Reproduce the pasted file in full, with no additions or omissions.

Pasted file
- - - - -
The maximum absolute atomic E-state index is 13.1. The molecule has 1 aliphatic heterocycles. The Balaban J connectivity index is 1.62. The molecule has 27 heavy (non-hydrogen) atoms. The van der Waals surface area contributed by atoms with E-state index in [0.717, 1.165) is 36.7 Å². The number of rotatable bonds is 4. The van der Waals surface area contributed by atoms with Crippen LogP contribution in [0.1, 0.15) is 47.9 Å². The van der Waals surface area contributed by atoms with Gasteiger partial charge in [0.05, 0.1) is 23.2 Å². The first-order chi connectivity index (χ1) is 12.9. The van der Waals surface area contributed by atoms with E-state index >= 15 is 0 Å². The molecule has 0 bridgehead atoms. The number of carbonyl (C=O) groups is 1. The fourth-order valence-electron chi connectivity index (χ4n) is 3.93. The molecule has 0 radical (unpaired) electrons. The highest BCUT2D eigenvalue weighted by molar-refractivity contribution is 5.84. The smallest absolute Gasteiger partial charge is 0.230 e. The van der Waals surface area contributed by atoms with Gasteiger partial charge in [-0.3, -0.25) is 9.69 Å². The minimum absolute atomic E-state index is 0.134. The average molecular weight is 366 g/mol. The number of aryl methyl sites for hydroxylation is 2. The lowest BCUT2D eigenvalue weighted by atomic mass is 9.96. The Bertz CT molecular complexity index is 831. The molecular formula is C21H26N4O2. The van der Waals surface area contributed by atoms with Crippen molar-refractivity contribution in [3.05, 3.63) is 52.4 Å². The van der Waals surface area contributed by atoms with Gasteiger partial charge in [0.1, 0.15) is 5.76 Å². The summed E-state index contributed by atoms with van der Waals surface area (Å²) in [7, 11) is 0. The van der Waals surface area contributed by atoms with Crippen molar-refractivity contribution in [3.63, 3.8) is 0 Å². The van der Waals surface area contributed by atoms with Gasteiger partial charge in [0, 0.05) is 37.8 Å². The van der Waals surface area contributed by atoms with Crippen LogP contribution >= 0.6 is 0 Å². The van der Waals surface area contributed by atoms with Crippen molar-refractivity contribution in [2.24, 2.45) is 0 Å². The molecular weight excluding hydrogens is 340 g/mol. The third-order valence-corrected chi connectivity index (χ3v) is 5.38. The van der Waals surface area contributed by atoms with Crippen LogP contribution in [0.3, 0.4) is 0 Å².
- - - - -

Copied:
The maximum absolute atomic E-state index is 13.1. The molecule has 1 aliphatic heterocycles. The Balaban J connectivity index is 1.62. The molecule has 27 heavy (non-hydrogen) atoms. The van der Waals surface area contributed by atoms with E-state index in [0.717, 1.165) is 36.7 Å². The number of rotatable bonds is 4. The van der Waals surface area contributed by atoms with Crippen LogP contribution in [0.1, 0.15) is 47.9 Å². The van der Waals surface area contributed by atoms with Gasteiger partial charge in [0.05, 0.1) is 23.2 Å². The first-order chi connectivity index (χ1) is 12.9. The van der Waals surface area contributed by atoms with E-state index >= 15 is 0 Å². The molecule has 0 bridgehead atoms. The number of carbonyl (C=O) groups is 1. The fourth-order valence-electron chi connectivity index (χ4n) is 3.93. The molecule has 0 radical (unpaired) electrons. The highest BCUT2D eigenvalue weighted by molar-refractivity contribution is 5.84. The smallest absolute Gasteiger partial charge is 0.230 e. The van der Waals surface area contributed by atoms with Gasteiger partial charge in [-0.3, -0.25) is 9.69 Å². The minimum absolute atomic E-state index is 0.134. The average molecular weight is 366 g/mol. The number of aryl methyl sites for hydroxylation is 2. The lowest BCUT2D eigenvalue weighted by atomic mass is 9.96. The Bertz CT molecular complexity index is 831. The molecular formula is C21H26N4O2. The van der Waals surface area contributed by atoms with Crippen molar-refractivity contribution in [3.05, 3.63) is 52.4 Å². The van der Waals surface area contributed by atoms with Gasteiger partial charge in [0.1, 0.15) is 5.76 Å². The summed E-state index contributed by atoms with van der Waals surface area (Å²) in [7, 11) is 0. The van der Waals surface area contributed by atoms with Crippen molar-refractivity contribution in [3.63, 3.8) is 0 Å². The van der Waals surface area contributed by atoms with Gasteiger partial charge in [0, 0.05) is 37.8 Å². The van der Waals surface area contributed by atoms with Crippen LogP contribution >= 0.6 is 0 Å². The van der Waals surface area contributed by atoms with Crippen molar-refractivity contribution in [2.24, 2.45) is 0 Å². The molecular weight excluding hydrogens is 340 g/mol. The third-order valence-corrected chi connectivity index (χ3v) is 5.38. The van der Waals surface area contributed by atoms with Crippen LogP contribution in [0.3, 0.4) is 0 Å².